Geoengineering, the idea of addressing climate change through large-scale technological projects, stands out among contested technologies in the degree to which its scope of possibilities and its premise are characterized by global existential risks. Despite controversy, this field has been shifting toward mainstream consideration. Geoengineering Discourse Confronting Climate Change: The Move from Margins to Mainstream in Science, News Media, and Politics examines the trajectory of geoengineering through critical discourse analysis of three key genres: science policy reports, news journalism, and congressional hearings. Brynna Jacobson explores how reports from distinguished scientific societies have constructed certain notions of legitimacy around geoengineering, how narratives within news coverage have reflected and shaped the public discourse and understanding of geoengineering, and how geoengineering has garnered political support from both major political parties in the United States. Through analysis of discursive conventions within these genres, the author reveals the evolution of notions of normalcy, legitimacy, and imperative around the field of geoengineering.
Brynna Jacobson teaches as part-time faculty in the Department of Sociology at the University of San Francisco.
Section I: Climate, Geoengineering, Risk, and Modernity
Introduction: Climate Crisis, Global Risk, and Geoengineering
Chapter 1: Risk, Climate Politics, and the Challenge of Reflexive Modernization
Section II: Scientific Discourse and the Construction of Legitimacy
Chapter 2: Science Policy Reports and the Framing of Geoengineering
Chapter 3: Science Policy Reports and the Construction of Legitimacy: Research, Actors, and Public Engagement
Section III: Journalism and Presenting Geoengineering to the Public
Chapter 4: Geoengineering Presented to the Public: Narratives and Trends in News Media, 1991–2016
Chapter 5: News Media Framing and Discursive Presentation of Geoengineering
Section IV: Congressional Hearings
Chapter 6: Geoengineering in the Political Sphere: Congressional Hearings, 2009–2017
Section V: Technology and Reflexivity
Conclusion: Interconnections, High Technology, and Reflexive Modernization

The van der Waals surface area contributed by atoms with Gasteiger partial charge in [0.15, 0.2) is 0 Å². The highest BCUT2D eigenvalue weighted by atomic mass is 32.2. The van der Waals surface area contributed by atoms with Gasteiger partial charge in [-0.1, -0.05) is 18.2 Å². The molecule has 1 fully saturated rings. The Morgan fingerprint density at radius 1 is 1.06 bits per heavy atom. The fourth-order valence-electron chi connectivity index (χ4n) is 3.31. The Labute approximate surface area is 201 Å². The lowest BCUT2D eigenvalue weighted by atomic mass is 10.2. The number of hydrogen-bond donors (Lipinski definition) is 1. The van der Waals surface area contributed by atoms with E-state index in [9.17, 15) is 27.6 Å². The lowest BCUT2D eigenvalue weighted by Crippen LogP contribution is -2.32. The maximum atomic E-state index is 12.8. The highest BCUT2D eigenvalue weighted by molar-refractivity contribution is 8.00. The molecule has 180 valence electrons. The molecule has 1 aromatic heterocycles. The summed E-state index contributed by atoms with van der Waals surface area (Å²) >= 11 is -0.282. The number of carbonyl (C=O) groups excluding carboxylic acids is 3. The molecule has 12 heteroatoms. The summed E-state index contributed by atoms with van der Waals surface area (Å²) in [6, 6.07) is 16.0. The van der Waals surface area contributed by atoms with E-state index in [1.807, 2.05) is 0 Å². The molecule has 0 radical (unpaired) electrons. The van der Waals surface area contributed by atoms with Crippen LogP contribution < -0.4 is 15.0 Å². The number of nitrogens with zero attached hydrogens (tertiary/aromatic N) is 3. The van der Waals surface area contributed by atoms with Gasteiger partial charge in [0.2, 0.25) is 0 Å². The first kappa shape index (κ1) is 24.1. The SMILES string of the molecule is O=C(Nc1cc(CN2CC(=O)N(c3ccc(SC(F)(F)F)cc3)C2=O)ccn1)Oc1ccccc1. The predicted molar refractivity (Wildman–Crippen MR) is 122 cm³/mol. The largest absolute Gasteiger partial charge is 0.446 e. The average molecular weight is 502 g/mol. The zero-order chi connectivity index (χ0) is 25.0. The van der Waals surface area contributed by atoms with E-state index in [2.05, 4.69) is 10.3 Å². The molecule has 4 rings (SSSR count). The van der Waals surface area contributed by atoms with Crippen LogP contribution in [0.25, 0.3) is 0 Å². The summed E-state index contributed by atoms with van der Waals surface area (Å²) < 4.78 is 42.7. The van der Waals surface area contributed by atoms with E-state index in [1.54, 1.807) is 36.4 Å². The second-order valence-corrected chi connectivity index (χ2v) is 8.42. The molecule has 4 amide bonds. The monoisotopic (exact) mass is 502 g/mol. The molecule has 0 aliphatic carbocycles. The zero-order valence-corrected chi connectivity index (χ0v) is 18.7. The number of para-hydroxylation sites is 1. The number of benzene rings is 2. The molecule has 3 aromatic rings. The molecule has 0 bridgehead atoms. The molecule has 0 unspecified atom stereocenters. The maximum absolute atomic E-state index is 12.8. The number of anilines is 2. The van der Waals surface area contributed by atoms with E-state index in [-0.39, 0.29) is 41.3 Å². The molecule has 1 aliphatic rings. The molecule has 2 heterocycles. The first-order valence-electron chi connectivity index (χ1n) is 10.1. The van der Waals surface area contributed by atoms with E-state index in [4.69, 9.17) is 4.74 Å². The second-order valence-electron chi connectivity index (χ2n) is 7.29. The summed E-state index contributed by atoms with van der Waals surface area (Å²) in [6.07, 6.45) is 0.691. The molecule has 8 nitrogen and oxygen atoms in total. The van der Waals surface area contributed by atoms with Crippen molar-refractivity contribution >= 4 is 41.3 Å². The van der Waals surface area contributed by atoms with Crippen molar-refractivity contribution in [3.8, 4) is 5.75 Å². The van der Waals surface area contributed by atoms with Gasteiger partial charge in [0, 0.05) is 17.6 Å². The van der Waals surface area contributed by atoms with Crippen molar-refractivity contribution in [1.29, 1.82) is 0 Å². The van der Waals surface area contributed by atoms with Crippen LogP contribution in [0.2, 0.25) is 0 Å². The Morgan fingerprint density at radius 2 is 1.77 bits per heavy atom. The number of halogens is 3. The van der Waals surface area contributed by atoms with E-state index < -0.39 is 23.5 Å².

About the Author
Is the possibility of geoengineering (i.e., carbon sequestration combined with atmospheric intervention) a welcome solution to the threat of climate change, or is it merely a smokescreen to allow further use of fossil fuels? Jacobson explores this and many other salient questions in this timely, well-researched book. The author is a sociologist, and this book is written as a high-level sociological critique, using techniques of discourse analysis against what the author posits as "key genres," i.e., science policy writing, news media articles, and congressional hearing transcripts, covering the period 1991–2017…. The text features extensive references and a useful index. Highly recommended. Faculty and professionals. General readers.
"Brynna Jacobson offers a comprehensive analysis of the discourses surrounding geoengineering (GE). Jacobson examines key issues, including the increasing normalization of GE, the linkage between research and deployment, and whose voices are dominant and whose are ignored. Most importantly, Jacobson shows how powerful actors vested in an ever-growing and carbon-intensive economy have replaced much of their efforts focused on promoting climate denial and skepticism with efforts to promote GE as the answer to the climate crisis. This is a timely book that should be of interest to scholars, students, and all concerned citizens."
"Brynna Jacobson provides a reflexive analysis of the paradoxes that geoengineering evokes, refreshing in its account of the wider societal culture in which a narrative on how to ‘solve’ climate change through technological intervention could emerge."
"If you're interested in understanding why there is so little movement on climate change in the USA, then this is a must read. Focusing on policy debates around geoengineering, Brynna Jacobson unpacks the popular and policy narratives that transform geoengineering from a fringe interest into a major techno-fix in climate policy. Jacobson shows how this cheerleading for geoengineering ends up stymying climate action."